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Old 2008-09-24, 09:32   #12
Brian-E
 
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The idea that theoretical mathematicians lead a stress-free existence is probably based on the myth that they live in ivory towers with no contact with other people and spend their time in some other dimension than everyone else. Surely it's as stressful as most occupations! Nearly all theoretical mathematicians are required to teach students in addition to their own research work and no-one seriously suggests that teaching at any level is a low-stress activity. The research itself doesn't sound stress-free to me either. I would find periods of low productivity highly worrisome when you hit difficulties and are struggling to find a way through - it must be a bit like writer's block for authors and journalists. Then there is the checking and double-checking when you think you have something: when are you certain and at what point do you go ahead and publish with all the risk of someone finding a hole in your work? Presenting your work at conferences must send the heart-rate soaring too.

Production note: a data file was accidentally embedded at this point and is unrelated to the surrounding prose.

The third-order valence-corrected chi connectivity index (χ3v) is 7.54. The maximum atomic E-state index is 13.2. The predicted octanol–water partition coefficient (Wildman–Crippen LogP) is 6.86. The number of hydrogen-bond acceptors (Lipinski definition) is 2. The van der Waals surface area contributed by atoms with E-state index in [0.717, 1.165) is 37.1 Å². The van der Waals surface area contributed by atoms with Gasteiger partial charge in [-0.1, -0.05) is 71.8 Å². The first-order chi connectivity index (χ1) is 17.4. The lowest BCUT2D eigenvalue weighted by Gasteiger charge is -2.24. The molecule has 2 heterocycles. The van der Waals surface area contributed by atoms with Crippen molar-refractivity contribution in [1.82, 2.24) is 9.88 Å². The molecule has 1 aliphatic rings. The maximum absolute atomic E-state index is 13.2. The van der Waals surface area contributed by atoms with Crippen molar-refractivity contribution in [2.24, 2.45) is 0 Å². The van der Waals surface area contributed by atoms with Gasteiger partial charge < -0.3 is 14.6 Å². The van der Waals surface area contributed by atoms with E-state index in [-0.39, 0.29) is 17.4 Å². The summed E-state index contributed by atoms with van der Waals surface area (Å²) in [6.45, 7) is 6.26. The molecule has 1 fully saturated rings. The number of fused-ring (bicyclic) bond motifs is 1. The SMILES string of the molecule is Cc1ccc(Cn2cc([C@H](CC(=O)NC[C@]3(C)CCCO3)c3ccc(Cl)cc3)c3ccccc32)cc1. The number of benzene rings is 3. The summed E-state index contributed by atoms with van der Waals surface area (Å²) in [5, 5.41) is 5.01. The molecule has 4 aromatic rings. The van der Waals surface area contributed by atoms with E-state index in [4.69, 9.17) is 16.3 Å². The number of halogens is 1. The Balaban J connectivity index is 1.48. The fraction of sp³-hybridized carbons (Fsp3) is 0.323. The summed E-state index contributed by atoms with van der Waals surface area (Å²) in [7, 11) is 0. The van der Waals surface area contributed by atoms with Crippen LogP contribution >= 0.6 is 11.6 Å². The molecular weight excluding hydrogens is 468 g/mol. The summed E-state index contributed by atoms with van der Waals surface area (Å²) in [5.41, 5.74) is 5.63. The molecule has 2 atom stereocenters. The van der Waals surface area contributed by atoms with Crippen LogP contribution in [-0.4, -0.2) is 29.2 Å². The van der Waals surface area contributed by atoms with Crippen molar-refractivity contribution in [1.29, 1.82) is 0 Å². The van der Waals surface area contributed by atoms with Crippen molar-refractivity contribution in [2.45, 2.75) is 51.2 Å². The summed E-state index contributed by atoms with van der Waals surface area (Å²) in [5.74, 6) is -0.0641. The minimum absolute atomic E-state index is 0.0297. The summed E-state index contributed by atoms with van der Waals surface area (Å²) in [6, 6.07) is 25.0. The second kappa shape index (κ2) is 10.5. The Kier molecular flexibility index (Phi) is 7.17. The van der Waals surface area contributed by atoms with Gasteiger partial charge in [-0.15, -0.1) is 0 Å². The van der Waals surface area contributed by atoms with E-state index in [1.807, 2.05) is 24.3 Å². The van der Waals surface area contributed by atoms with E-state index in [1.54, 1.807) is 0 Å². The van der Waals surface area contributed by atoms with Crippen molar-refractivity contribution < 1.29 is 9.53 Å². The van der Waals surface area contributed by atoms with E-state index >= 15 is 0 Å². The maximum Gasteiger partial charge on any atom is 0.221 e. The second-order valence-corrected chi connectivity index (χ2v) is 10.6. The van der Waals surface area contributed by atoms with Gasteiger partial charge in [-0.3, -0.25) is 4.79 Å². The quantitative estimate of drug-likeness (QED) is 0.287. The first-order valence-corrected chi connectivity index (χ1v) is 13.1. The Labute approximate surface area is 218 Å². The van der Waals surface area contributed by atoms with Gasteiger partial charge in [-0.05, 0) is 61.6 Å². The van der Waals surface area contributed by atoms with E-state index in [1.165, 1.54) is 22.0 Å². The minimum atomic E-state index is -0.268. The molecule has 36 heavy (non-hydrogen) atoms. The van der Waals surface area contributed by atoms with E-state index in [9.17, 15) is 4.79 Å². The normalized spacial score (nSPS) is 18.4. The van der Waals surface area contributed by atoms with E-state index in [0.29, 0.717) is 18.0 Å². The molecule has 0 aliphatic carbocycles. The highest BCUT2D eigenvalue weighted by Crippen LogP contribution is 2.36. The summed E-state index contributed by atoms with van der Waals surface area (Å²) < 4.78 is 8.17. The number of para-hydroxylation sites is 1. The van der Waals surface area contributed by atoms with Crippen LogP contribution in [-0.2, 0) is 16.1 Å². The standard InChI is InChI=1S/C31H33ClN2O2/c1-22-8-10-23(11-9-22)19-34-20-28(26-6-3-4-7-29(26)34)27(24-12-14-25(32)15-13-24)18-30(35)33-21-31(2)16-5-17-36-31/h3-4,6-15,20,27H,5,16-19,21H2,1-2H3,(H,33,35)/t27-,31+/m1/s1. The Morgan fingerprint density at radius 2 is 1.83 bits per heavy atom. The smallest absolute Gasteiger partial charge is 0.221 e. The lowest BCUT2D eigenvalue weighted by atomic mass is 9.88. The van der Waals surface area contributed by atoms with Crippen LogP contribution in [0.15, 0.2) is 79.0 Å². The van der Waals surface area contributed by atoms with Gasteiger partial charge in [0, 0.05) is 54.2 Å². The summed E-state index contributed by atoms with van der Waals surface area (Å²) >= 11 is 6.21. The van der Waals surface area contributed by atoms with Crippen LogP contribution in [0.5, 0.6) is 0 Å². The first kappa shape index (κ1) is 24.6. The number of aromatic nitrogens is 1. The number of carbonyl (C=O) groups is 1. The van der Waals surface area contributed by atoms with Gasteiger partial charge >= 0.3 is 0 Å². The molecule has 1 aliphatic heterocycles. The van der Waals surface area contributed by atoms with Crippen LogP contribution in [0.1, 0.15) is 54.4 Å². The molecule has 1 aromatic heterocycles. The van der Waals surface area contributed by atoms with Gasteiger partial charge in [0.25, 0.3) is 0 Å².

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Old 2008-09-24, 10:34   #13
Orgasmic Troll
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Quote:
Originally Posted by xilman View Post
A classical observation is that being an actuary is an ideal career for those who find accountancy too exciting.


Paul
And actuaries say that accountants are people who didn't have enough personality to be actuaries :D

and CPA stands for "Can't Pass Actuarial (exams)"
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Old 2008-09-24, 10:39   #14
Orgasmic Troll
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Quote:
Originally Posted by Brian-E View Post